Government ministers voted Sunday on a motion to move the Authority for Development and Settlement of the Bedouin in the Negev from the Economy Ministry to the Welfare Ministry, in a move designed to placate the Ra’am party.
The Islamist party said Sunday that it was halting its parliamentary cooperation with the coalition — denying it a majority, at least temporarily, at a critical time in which the government must muster a Knesset majority to pass the state budget.
However, the coalition party did not publicly specify the reasoning for the move.
News outlets quoted sources saying Ra’am was voicing general frustration about the government’s treatment of the party, arguing that it had made the most concessions and reaped the smallest gains, particularly regarding its demands on construction permits for its Bedouin constituents in the Negev region.
“We’re promoting the government more than it promotes us,” a source was quoted as saying by the Walla news site. “We are paying a price for all that we’re doing to keep the coalition intact, but are not receiving anything in return.”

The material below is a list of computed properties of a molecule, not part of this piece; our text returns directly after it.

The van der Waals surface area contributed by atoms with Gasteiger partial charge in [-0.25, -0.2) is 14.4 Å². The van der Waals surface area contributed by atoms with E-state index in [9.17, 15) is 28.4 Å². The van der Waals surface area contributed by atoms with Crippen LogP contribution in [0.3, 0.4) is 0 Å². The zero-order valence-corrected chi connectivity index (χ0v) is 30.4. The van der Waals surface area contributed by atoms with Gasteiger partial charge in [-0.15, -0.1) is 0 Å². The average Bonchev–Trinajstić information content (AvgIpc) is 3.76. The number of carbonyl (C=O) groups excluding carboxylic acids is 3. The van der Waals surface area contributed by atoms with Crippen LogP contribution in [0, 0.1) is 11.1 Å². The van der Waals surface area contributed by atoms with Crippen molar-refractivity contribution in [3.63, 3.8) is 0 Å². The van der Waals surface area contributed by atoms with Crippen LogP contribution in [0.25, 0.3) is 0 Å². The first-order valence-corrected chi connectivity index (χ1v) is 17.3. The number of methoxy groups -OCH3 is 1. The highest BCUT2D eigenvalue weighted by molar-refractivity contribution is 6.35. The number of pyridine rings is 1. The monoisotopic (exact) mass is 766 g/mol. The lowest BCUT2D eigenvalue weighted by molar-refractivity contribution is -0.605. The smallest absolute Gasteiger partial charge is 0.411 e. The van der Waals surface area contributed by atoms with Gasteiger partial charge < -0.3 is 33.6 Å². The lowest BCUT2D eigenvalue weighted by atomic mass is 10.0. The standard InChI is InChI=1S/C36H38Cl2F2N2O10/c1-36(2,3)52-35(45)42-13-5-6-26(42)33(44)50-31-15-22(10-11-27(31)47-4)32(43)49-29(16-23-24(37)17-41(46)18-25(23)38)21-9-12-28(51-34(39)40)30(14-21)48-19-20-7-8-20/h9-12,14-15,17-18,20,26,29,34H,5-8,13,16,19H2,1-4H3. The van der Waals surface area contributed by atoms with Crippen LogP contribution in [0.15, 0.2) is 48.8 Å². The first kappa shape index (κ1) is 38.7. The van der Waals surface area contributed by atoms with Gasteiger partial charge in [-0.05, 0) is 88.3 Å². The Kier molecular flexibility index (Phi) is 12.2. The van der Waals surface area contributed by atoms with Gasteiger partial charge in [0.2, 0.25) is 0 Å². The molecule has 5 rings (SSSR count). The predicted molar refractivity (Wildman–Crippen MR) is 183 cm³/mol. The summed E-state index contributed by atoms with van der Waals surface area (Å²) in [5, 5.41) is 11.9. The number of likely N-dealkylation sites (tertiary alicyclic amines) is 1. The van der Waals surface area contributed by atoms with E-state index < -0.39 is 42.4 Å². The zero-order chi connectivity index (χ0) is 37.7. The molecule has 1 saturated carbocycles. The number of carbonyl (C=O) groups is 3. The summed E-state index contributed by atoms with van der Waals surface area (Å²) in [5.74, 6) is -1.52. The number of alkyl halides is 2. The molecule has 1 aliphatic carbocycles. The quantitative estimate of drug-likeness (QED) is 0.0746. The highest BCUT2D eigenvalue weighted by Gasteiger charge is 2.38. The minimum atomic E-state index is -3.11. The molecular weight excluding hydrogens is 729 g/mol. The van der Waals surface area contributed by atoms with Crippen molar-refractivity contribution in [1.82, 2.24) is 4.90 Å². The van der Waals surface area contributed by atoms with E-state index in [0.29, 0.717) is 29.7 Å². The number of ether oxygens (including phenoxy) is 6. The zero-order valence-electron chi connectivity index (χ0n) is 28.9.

Later Sunday, ministers voted by phone on the bill to move the Bedouin agency from the Economy Ministry to the Welfare Ministry, after the Islamist party threatened to absolve itself of parliamentary cooperation if the move was not approved by the end of the day, Channel 13 reported.
A statement from the Prime Minister’s Office said that the move is an implementation of the coalition agreements. It was not immediately clear if Ra’am was withdrawing its protest against the government as a result of the vote.
The Islamist party is also said to be angry at the government for aggressively pushing the extension of a law barring Palestinians with Israeli spouses from getting citizenship — a law that some of its members supported recently but which fell due to the objection of the opposition and a rebel member of Prime Minister Naftali Bennett’s Yamina party.
Ra’am MK Mazen Ghanaim also said that the party would bolt the coalition if Israel were to strike in the Hamas-ruled Gaza Strip.
“Gaza, Lebanon, and the Muslim and Christian holy places [in Jerusalem] are red lines,” Ghanaim told the Kan public broadcaster’s Arabic-language radio, Makan.
“There is no love affair between Mansour Abbas and the new government,” Ghanaim said, saying the fate of the government is yet to be seen, but he views Prime Minister Bennett as just as bad as his predecessor Benjamin Netanyahu.
The Bedouin Authority was established in 2007, to assist with the development and settlement of the Bedouin in the Negev, including the establishment of residential neighborhoods on state lands for the population.